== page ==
A Gothic Schoolhouse Becomes a Home

A long-time collector of Gothic invites us to his home, a converted schoolhouse done in Arts & Crafts taste.

Built in 1857, the stone schoolhouse has a steep shingled roof, tall lancet windows, and chimney pots.

Photos by Huntley Hedworth

English art historian Christopher Wood has been a Gothic enthusiast for years. So when he stumbled across an abandoned country Gothic schoolhouse for sale in 1984 in Somerset, England, he knew he’d found the place for his burgeoning collection.

Built in 1857 by C.E. Davies (the architect of nearby Bath) in the Reformed Gothic style, the gray stone building had been a schoolhouse for many years, and later a town hall. Its exterior was sound and structurally intact when Wood found it, but interior woodwork had been painted an institutional pink, and the plumbing, wiring, and heating systems needed to be replaced (or installed for the first time).

Undaunted, the new owner chased bats from the eaves and got to work. Windows were re-leaded, the fireplace unblocked, walls papered, and woodwork painted a more respectable black. To accommodate his family of five, Wood added, to his house with no indoor plumbing, a new kitchen at the back and two bathrooms. Following more than a year of renovation, Wood, wife Rosie, and their three children moved in.

“Having a sense of humor” is Wood’s secret, he says, to keeping his perspective on the Gothic collection. “You don’t want your home to look like a church.” So he has added such lighthearted touches as an American pump organ (apparently from the set of the Addams Family movie). Softening accents include an eclectic mix of comfortable upholstered sofas and chairs, family pieces, and piles of books that overflow Gothic bookcases in nearly every room. Collections of 19th-century art pottery and ceramics complete the warm, inviting interior.

The former schoolroom soars 30′ and is lit by a pair of Pugin chandeliers. Left intact is the carved wooden partition that separated students from the schoolmistresses’ quarters. The furniture is a comfortable mix.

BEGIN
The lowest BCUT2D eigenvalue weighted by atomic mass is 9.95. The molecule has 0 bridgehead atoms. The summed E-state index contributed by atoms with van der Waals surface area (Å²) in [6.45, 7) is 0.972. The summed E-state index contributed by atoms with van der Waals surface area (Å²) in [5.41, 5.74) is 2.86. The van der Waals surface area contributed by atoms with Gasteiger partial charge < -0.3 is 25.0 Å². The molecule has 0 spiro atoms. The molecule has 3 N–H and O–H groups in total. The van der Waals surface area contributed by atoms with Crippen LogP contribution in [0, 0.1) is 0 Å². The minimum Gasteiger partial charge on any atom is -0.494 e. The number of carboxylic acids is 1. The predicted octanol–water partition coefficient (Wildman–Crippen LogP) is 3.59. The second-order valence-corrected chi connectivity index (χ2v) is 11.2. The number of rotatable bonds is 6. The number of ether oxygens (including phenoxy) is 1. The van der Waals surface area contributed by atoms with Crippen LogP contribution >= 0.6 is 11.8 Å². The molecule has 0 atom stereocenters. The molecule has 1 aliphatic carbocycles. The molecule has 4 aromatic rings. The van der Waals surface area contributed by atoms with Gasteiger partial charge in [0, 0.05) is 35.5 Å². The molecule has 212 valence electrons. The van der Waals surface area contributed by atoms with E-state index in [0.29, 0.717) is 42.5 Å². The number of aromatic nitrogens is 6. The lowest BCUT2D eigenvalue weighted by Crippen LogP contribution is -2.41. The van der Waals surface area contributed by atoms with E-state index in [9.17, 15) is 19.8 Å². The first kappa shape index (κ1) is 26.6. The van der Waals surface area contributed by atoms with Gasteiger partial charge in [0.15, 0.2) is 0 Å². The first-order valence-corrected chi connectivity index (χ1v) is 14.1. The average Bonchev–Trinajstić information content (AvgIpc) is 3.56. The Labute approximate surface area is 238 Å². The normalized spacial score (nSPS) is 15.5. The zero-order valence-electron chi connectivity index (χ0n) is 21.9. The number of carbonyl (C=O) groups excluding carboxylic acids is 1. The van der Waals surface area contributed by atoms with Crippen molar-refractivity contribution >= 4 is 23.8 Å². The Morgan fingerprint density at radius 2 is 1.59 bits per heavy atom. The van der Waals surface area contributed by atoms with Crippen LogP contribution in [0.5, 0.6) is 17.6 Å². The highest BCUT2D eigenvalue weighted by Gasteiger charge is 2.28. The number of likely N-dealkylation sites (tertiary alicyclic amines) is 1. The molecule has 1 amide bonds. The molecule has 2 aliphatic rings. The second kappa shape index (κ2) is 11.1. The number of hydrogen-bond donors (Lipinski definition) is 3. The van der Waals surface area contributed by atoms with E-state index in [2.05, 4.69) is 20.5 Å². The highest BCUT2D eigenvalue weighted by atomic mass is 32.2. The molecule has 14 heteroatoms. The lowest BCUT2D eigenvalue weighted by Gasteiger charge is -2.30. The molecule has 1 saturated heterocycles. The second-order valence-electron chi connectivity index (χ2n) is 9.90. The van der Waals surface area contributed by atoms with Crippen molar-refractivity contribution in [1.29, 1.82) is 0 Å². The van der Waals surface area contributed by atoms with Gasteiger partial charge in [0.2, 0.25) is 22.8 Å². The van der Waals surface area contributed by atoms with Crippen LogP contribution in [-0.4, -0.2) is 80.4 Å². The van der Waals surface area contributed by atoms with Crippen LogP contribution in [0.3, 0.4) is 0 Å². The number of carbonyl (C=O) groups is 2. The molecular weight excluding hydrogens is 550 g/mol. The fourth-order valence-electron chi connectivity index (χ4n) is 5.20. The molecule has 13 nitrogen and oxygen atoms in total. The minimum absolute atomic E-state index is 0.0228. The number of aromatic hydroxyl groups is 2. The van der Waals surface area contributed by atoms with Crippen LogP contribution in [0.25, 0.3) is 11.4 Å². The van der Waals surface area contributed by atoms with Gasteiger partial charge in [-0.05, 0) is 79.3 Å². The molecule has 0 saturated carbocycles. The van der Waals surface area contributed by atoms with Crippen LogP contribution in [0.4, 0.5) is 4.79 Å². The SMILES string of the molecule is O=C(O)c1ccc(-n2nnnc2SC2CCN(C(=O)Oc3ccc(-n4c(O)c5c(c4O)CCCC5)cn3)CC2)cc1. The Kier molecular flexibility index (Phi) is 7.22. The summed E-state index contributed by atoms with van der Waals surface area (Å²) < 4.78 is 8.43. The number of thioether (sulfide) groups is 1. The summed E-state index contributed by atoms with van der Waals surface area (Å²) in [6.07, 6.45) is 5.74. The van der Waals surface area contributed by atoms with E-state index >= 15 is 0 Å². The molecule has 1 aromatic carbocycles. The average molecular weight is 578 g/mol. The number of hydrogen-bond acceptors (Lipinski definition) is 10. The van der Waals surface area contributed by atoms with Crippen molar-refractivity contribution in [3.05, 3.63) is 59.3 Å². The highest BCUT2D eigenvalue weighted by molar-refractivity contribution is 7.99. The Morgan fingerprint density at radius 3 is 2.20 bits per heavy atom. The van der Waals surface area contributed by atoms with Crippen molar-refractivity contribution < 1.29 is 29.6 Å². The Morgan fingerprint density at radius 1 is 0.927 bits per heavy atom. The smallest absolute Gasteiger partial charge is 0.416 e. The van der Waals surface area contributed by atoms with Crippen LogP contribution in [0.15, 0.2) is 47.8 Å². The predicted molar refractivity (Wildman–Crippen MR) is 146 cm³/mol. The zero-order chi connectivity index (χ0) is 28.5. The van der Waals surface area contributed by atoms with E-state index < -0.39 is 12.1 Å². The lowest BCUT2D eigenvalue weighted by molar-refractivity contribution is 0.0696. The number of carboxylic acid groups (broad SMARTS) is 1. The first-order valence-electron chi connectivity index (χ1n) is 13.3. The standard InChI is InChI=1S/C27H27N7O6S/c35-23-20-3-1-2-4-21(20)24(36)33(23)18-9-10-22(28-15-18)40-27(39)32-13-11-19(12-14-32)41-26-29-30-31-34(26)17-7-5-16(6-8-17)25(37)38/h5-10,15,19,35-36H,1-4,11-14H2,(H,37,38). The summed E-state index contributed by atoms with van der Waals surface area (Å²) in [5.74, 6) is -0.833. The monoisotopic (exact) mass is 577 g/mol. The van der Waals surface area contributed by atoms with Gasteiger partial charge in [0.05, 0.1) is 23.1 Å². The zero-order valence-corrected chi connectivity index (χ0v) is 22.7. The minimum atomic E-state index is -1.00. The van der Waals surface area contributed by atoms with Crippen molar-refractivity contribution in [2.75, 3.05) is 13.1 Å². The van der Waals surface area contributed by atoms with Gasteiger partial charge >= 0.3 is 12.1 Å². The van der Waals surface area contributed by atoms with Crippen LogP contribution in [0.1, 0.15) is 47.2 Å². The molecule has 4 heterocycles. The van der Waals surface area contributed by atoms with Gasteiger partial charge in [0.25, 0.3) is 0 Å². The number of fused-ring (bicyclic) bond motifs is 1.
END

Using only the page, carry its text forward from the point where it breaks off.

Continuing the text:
The Victorian schoolchildren’s classroom is now the center of the house. Its vaulted ceiling soars 30′ and is lit by Pugin chandeliers. The room’s focal point is the original, stone-canopied fireplace with a Pugin grate. Daylight streams through the diamond panes in the lancet windows, highlighting a collection of Gothic jugs illustrated with jousting knights, which sits on the deep stone windowsills. Frames covered with crosses and quotations hold oversize engravings of Biblical catastrophes—which, along with a coronation portrait of Queen Victoria, help lend the “properly patriotic and religious atmosphere” to the Gothic room, says Wood, smiling.

Romantic and medieval, Gothic design is often characterized by strong, saturated colors—deep blues and rich reds—and heavy carving. Wood has softened the ponderous style with an Arts & Crafts color palette in his study. Once the schoolmistress’s room, it has 1880s-vintage William Morris curtains, Morris-design wallpaper from Sanderson, and the richly colored “Lily” carpet by Morris. Prints by Pre-Raphaelite artist Burne-Jones hang on the walls. The Gothic bookcase here is filled with colorful “school prize” books of the 19th century, given out as awards for classroom competition—an especially appropriate collection.

The study’s Gothic theme is softened by the floral William Morris wallpaper. Children’s books crowd a Victorian Gothic oak bookcase.

The Gothic theme continues throughout the house, from encaustic tile in the entrance hall to a medieval-style lustreware charger by William de Morgan propped on a bathroom windowsill. Softened with humor and an Arts & Crafts sensibility, the Gothic house is not to be taken too seriously. And that is how you get Gothic right.

Tags: adaptive reuse arts & crafts Brian D. Coleman Gothic Huntley Hedworth OHI August/September 2002 Old-House Interiors

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